time：2022-01-26 07:30 source：Internet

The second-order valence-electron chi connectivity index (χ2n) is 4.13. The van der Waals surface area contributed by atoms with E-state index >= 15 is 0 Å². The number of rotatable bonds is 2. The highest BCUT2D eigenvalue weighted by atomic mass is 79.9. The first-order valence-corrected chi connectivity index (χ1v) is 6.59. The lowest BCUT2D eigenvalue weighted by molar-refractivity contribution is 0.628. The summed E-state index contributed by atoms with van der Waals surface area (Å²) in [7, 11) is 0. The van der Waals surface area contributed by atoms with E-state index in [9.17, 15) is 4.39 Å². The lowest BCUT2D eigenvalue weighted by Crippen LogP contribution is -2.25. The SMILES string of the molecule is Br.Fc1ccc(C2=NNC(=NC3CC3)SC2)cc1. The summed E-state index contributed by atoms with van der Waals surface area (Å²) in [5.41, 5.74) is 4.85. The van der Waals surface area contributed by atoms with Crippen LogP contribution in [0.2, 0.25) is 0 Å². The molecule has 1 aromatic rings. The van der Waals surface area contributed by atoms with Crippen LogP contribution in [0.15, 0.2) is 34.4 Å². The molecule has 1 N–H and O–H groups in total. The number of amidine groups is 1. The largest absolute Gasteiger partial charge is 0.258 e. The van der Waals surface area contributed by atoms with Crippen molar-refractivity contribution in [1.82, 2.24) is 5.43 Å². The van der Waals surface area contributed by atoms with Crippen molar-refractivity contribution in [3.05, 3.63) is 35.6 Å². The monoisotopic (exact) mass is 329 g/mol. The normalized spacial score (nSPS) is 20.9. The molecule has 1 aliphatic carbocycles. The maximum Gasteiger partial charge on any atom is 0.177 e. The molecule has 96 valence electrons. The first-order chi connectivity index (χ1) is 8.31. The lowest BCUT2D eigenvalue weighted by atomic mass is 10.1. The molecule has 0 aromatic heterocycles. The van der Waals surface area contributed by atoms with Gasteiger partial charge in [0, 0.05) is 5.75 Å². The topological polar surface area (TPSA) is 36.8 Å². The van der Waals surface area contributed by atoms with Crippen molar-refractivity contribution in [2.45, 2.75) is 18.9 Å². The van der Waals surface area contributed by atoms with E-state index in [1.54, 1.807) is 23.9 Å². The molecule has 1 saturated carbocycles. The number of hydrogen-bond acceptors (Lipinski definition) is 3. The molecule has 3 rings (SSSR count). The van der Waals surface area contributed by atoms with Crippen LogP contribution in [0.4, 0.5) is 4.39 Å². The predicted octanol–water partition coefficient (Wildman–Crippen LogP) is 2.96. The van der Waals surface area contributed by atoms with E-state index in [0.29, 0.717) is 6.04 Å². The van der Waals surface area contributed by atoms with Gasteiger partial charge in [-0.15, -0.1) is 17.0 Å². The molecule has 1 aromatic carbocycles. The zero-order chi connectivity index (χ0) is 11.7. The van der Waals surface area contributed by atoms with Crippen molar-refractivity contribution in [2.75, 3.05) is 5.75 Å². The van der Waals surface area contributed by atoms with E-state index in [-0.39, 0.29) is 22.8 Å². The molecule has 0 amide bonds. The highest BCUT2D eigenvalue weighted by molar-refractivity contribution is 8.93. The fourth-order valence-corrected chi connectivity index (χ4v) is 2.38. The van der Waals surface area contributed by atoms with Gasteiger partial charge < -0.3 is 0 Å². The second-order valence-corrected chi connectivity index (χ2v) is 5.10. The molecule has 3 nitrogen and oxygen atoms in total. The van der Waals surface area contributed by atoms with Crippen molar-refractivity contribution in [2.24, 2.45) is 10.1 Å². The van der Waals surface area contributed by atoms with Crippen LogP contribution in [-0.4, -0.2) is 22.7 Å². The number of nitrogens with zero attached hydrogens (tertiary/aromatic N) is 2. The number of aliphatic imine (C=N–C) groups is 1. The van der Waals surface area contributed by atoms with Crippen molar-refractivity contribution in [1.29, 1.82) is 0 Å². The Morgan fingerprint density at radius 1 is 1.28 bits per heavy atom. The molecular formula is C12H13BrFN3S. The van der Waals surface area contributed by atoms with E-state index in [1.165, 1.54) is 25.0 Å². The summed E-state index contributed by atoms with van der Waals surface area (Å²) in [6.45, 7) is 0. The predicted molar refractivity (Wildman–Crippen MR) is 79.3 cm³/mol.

On January 26, a computer engineer and hardware hacker revealed that he helped crack a Trezor One hardware wallet that contained more than $2 million in funds. The engineer's name is Joe Grand, and the hacker's alias is "Kingpin". He uploaded a video on YouTube explaining how he accomplished the hack. In 2018, New York entrepreneur Dan Reich and his friends realized they had lost the Trezor One security PIN that held the tokens after they decided to cash out an original investment of about $50,000 in Theta. Since the wallet will automatically clear the information after 16 incorrect passwords, they gave up after 12 unsuccessful attempts. But as the return on investment has grown to $2 million this year, they increasingly want to get the money. But without the wallet's seed phrase or PIN, the only way to get the coins is through hacking. So they found Grand, who spent 12 weeks trying to find a way to retrieve his lost PIN using a bug in RAM reading. According to a recent tweet by Trezor, the bug that allowed it to read data from the wallet's RAM is an older bug that has been officially fixed for newer devices. However, unless the microcontroller is modified, fault injection attacks still pose a risk.